iquities, and many objects end up in places like Geneva, London, Tokyo and =
New York. The lack of border controls has only added to the ease with which=
 the illegal trade in Mesopotamian artefacts functions. The looting leaves =
the sites bulldozed and pitted with robber holes. Ancient walls, artefacts,=
 scientific data are all destroyed in the process.

But it is not only the stolen artefacts that are lost. The loss of this dat=
a is the loss of the ancient history of this land. Many important Sumerian =
and Babylonian cities have been irreversibly damaged in this way already. P=
assive destruction of this kind has been widespread under the occupation, b=
ut antiquity is not the only area of concern.

In Baghdad, the National Library and State Archives building is a burned-ou=
t shell in which the employees work in the most horrendous conditions. The =
Ottoman archive that records the history of the country, spanning the 16th =
to the early 20th centuries, is in the gravest danger. Having been soaked b=
y flooding last year, the archive began to mould. Upon the advice of conser=
vators, the entire archive was removed to freezers to stop the mould.

Because of the lack of electricity and equipment, the only place that could=
 be found with large freezers, and where power could be maintained, was an =
abandoned and bombed building that had previously been a Ba'athist officers=
' club. In Iraq, where it is not unusual for temperatures to soar up to 60C=
 (140F) in summer, and where the Coalition Provisional Authority never mana=
ged to restore the electrical power to the country, this was no small feat.

The power in Baghdad (outside the US-occupied presidential palace and embas=
sy buildings) is available, sporadically, about nine hours a day. If the ar=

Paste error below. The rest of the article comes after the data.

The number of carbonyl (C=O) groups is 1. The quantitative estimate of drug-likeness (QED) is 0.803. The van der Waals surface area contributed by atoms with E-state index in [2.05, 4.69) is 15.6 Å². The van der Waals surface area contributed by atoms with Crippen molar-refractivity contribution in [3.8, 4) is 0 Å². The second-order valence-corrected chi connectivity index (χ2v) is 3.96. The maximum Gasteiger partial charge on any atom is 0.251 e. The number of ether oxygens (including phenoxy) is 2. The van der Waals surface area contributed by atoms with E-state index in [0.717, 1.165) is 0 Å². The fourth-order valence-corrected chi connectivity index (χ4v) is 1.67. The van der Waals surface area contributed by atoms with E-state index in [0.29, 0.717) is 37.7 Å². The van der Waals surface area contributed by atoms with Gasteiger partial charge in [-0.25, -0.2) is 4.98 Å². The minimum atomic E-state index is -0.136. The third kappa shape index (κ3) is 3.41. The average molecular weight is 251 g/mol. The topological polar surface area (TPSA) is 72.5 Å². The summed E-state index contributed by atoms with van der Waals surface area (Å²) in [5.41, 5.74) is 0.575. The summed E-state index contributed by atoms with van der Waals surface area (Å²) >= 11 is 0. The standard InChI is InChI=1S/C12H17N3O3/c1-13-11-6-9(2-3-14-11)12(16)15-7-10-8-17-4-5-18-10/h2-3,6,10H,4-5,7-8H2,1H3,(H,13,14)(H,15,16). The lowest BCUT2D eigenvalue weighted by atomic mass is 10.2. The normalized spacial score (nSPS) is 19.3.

chives should thaw, the documents will be destroyed. The conservation proce=
ss needs to be done in a time- and climate-controlled manner if the archive=
 is to be saved. But the Coalition Provisional Authority reassigned ownersh=
ip of this building to the ministry of justice. There is now still no place=
 to move this archive to, the loss of which would be the loss of the modern=
 historical records of Iraq, much of which has not been studied or publishe=

In the midst of the disasters of Iraq under occupation, the condition of it=
s cultural heritage may seem a trivial matter. But, as a historian of antiq=
uity, I am painfully aware that there is no parallel for the amount of hist=
orical destruction that has taken place over the past 15 months in Iraq. Th=
e Geneva and Hague conventions make the protection of heritage the responsi=
bility of the foreign powers during occupation. Instead, what we have seen =
under the occupation is a general policy of neglect and even an active dest=
ruction of the historical and archeological record of the land.

&#183; Zainab Bahrani is professor of ancient near eastern art history and =
archaeology, Columbia University